Coast Guard Draws More Forces to Support Harvey Relief Efforts
By RICHARD R. BURGESS, Managing Editor
ARLINGTON, Va. — The Coast Guard continues to send ships, aircraft and personnel to southeast Texas to support Hurricane Harvey relief efforts while maintaining search-and-rescue capabilities in the districts from which they came.
The Maria Bray, a 175-foot Keeper-class coastal buoy tender homeported in Mayport, Fla., has been dispatched to the region, the Coast Guard’s 7th District said in an Aug. 29 release.
“We’re going to do a little bit of everything,” Chief Warrant Officer Michael Tomasi, the Maria Bray’s commanding officer, said in the release. “We’re going to assist in opening up the shipping lanes so commerce can start flowing in. We’ll provide any search-and-rescue as needed and obviously any humanitarian supplies and support that they need.”
The Coast Guard has arrayed 21 helicopters in the area for rescue efforts: seven MH-60T Jayhawks and 14 MH-65 Dolphins.
A C-27J Spartan from Coast Guard Air Station Sacramento, Calif., has been sent to a staging base, Air Training Center Mobile, Ala., with members of the Pacific Strike Team to provide assistance, the 11th District said in an Aug. 29 release. “The Spartan was also loaded with approximately 3,000 pounds of search and rescue equipment including an all-terrain vehicle, search and rescue skiffs, pollution response equipment and medical supplies.”
“These California-based Coast Guard crews, aircraft and response gear will join thousands of other Coast Guard and partner agency first responders from around the nation to help the people of the Gulf Coast,” said Rear Admiral Todd Sokalzuk, the commander of the 11th Coast Guard District, in the release. “We have no shortage of volunteers for these missions because helping people and saving lives are what drive our service. I'm proud of all our crews, and the many good Samaritans in the impacted areas who are coming to the aid of their friends and neighbors.”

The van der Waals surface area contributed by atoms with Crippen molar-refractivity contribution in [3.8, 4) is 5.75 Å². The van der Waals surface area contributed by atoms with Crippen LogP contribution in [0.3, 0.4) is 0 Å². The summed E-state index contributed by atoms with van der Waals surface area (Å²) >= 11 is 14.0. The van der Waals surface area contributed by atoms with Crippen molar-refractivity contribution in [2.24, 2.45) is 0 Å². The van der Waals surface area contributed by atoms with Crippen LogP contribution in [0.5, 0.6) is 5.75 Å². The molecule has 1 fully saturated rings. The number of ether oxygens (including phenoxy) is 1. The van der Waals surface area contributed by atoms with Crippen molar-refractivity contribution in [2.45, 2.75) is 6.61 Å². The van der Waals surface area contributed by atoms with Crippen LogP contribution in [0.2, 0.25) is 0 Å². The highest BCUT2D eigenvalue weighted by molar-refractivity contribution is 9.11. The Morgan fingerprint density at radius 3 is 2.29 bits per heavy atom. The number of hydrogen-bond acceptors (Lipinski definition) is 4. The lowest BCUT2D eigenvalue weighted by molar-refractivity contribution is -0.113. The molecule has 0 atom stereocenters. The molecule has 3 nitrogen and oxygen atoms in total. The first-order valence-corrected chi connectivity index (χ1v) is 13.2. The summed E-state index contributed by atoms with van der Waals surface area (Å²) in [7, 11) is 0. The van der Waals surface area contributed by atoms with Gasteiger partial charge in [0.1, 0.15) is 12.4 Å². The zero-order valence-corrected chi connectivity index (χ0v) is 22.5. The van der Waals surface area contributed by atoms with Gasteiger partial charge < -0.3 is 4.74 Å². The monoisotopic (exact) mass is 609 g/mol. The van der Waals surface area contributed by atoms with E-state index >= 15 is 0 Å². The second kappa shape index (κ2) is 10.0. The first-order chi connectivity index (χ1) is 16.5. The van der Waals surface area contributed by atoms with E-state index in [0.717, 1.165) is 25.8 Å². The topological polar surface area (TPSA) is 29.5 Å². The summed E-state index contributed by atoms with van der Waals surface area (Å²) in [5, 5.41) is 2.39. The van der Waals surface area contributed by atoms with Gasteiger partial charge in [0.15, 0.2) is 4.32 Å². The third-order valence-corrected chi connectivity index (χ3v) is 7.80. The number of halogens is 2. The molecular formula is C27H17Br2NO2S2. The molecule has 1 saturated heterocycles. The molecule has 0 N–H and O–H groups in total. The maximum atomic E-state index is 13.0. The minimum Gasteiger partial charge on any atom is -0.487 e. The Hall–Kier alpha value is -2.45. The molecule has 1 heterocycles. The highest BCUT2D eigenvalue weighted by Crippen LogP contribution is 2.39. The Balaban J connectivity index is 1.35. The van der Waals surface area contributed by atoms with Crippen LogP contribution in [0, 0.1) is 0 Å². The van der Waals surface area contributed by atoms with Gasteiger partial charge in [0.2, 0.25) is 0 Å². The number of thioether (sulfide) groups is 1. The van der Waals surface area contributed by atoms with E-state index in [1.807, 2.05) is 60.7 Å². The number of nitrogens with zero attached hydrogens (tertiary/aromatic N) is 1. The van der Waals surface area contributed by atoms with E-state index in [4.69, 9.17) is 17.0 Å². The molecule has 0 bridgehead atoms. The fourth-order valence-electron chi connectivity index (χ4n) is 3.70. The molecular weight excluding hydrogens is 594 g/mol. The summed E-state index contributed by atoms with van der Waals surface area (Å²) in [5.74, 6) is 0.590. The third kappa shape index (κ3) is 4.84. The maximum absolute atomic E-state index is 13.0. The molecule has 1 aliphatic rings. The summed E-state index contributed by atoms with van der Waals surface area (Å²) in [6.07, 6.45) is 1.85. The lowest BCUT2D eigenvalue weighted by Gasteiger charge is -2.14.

Coast Guard units across the Great Lakes region also sending personnel and equipment to southeast Texas, the 9th District said in an Aug. 29 release. These include are poised to send additional personnel, flight crews, air boats and inflatable rescue craft.
“In the Great Lakes, this will mean that some seasonally operated units will suspend their operations at least one week earlier than anticipated,” the 9th District said. “The affected units are listed below:
Coast Guard Station Two Rivers, Wis.
Coast Guard Station Green Bay, Wis.
Coast Station Washington Island, Wis.
Coast Guard Station Harbor Beach, Mich.
Coast Guard Air Facility, Waukegan, Ill.”
These types of facilities normally close for the season after Labor Day and reopen the following spring.
“Despite the early suspension of operations from these locations, the Coast Guard remains fully capable of responding to emergencies throughout the Great Lakes,” said Capt. Tim Wendt, chief of response for the Ninth District, in the release. “Additionally, each Coast Guard Sector is part of a larger response community. Local, and state responders have been made aware of these changes.”
“Hurricanes Katrina and Rita, Super Storm Sandy, and the Deepwater Horizon disaster, are recent examples of the Coast Guard’s ability to adapt to dramatic circumstances," said Rear Adm. Joanna Nunan, commander of the Ninth District. “We have experience with this. We can take care of those who need us at home and away.”
“The Coast Guard is continuing to work with all federal, state and local agencies for rescue operations in the Houston area. We have pulled assets and resources from across the country to create a sustainable force,” said Vice Adm. Karl Schultz, commander, Coast Guard Atlantic Area. “This is a united effort that is still in the early stages and we are focused on the safety of those in the affected area and saving lives.”